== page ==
This can be seen as a form of stealth deregulation. Increasingly, Big Pharma and other industries benefit both from rolled-back rulemaking and from diminished financial consequences if they break the rules still on the books. It is truly a nirvana for rogue corporations.

The Other Problem Banks

Thursday, March 8th, 2018

Bipartisanship has returned to Washington, thanks to the overwhelming desire of Republicans and quite a few Democrats to roll back portions of the Dodd-Frank Act. Ten years after the onset of the financial meltdown and seven years after the law went into effect, the relentless efforts of the banking lobby seem to be paying off.

The legislation, S.2155, is being sold as much needed relief for smaller banks that were supposedly treated unfairly by Dodd-Frank. Some adjustment to the law might make sense for very small banks, but the bill has evolved into something that will benefit larger institutions that still merit close scrutiny.

Using relief for community banks as a stalking horse, proponents of the bill have added provisions that will reduce the degree of supervision that would be exercised on banks with assets up to $250 billion. Those with assets between $50 billion and $100 billion would benefit the most.

The two dozen banks (listed in a Congressional Research Service report) that would be affected by these provisions are hardly mom and pop financial institutions. And while the most harm to the economy was done by the likes of Bank of America, Citigroup, JPMorgan Chase and Wells Fargo, these mid-sized banks have records that are far from spotless.

Take the case of  Credit Suisse, the Swiss bank whose U.S. operation has assets of about $215 billion. During the final days of the Obama Administration it had to pay $5.3 billion to settle a case involving the sale of toxic securities a decade ago. In 2014 it paid $1.8 billion in connection with criminal charges of helping U.S. taxpayers file false returns. In 2009 it paid $268 million to settle criminal allegations relating to economic sanctions. In all, Credit Suisse has more than $9 billion documented in Violation Tracker, ranking it tenth among all corporations.

Or consider Barclays, the British bank whose U.S. operation has assets of about $180 billion. In 2015 it pled guilty to criminal charges of conspiring to manipulate foreign exchange markets and was fined $710 million while also paying $400 million to settle related civil allegations. That same year it had to pay $325 million to settle a case brought by the National Credit Union Administration concerning Barclay’s sale of toxic securities a decade earlier. Its Violation Tracker total is more than $3 billion, putting it in nineteenth place among all corporations.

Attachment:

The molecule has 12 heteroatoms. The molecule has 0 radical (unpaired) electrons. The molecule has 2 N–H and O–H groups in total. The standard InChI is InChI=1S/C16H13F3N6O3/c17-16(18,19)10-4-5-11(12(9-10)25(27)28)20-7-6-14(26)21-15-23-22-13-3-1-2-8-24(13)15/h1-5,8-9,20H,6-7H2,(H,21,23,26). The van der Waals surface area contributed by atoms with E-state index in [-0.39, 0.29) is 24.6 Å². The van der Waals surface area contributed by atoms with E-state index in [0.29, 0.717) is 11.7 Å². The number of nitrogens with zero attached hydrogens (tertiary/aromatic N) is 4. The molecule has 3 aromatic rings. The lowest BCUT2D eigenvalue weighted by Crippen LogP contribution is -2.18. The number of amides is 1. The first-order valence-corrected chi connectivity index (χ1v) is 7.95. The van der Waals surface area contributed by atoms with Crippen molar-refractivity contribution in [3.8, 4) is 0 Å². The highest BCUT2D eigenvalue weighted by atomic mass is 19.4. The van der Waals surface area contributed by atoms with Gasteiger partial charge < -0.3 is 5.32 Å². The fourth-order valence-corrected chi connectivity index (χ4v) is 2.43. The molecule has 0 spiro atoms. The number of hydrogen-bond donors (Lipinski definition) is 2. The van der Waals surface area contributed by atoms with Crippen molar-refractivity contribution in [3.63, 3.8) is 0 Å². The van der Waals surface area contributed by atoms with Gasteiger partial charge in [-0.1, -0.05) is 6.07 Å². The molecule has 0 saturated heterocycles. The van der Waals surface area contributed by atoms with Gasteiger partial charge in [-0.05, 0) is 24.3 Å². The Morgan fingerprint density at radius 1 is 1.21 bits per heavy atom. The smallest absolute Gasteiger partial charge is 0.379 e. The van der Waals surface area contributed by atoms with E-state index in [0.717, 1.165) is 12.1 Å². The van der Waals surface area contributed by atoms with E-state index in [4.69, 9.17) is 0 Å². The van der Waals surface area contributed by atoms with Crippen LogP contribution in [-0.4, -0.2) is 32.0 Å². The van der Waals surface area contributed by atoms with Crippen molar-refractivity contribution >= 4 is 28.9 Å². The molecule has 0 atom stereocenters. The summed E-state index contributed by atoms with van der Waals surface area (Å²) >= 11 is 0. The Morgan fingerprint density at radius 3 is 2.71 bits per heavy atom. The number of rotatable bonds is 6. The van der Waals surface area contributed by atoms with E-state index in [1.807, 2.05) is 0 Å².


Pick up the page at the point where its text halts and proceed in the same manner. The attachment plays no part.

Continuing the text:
Other controversial foreign banks whose U.S. subsidiaries would benefit from S.2155 relaxed regulation include Deutsche Bank ($12 billion in Violation Tracker), BNP Paribas ($9 billion) and UBS ($5 billion).

Foreign banks are not the only bad actors on the list.  Atlanta-based SunTrust, with about $200 billion in assets, has racked up more than $1.5 billion in penalties, including one case in which it had to provide $500 million in relief to underwater borrowers to resolve allegations that it engaged in deceptive and illegal mortgage servicing practices.  Among the other items in its rap sheet is a $21 million payment to resolve allegations that it charged higher loan rates to black and Latino borrowers.

The S.2155 beneficiary list includes half a dozen additional domestic banks with $100 million or more in penalties: Ally Financial, American Express, Discover Financial Services, Fifth Third Bancorp, M&T Bank Corporation, and Regions Financial Corporation.

A bank does not have to be gigantic to be problematic. These culprits should not lumped together with community banks in deciding whether to tinker with Dodd-Frank.

Big Polluters and Big Penalties

Thursday, March 1st, 2018

At a moment when there is all too much talk in Washington about deregulation, a helpful counterpoint has arrived from the Political Economy Research Institute in the form of the latest edition of the Toxic 100, a compilation of the companies responsible for the highest volumes of industrial pollution.

The project, which has been providing this information since 2004, now has rankings on three kinds of pollution: air, water and greenhouse gases. The lists include environmental justice indicators that highlight the disproportionate effect on low-income and minority communities.

The companies on these lists represent some of the biggest threats to the physical well-being of the people of the United States.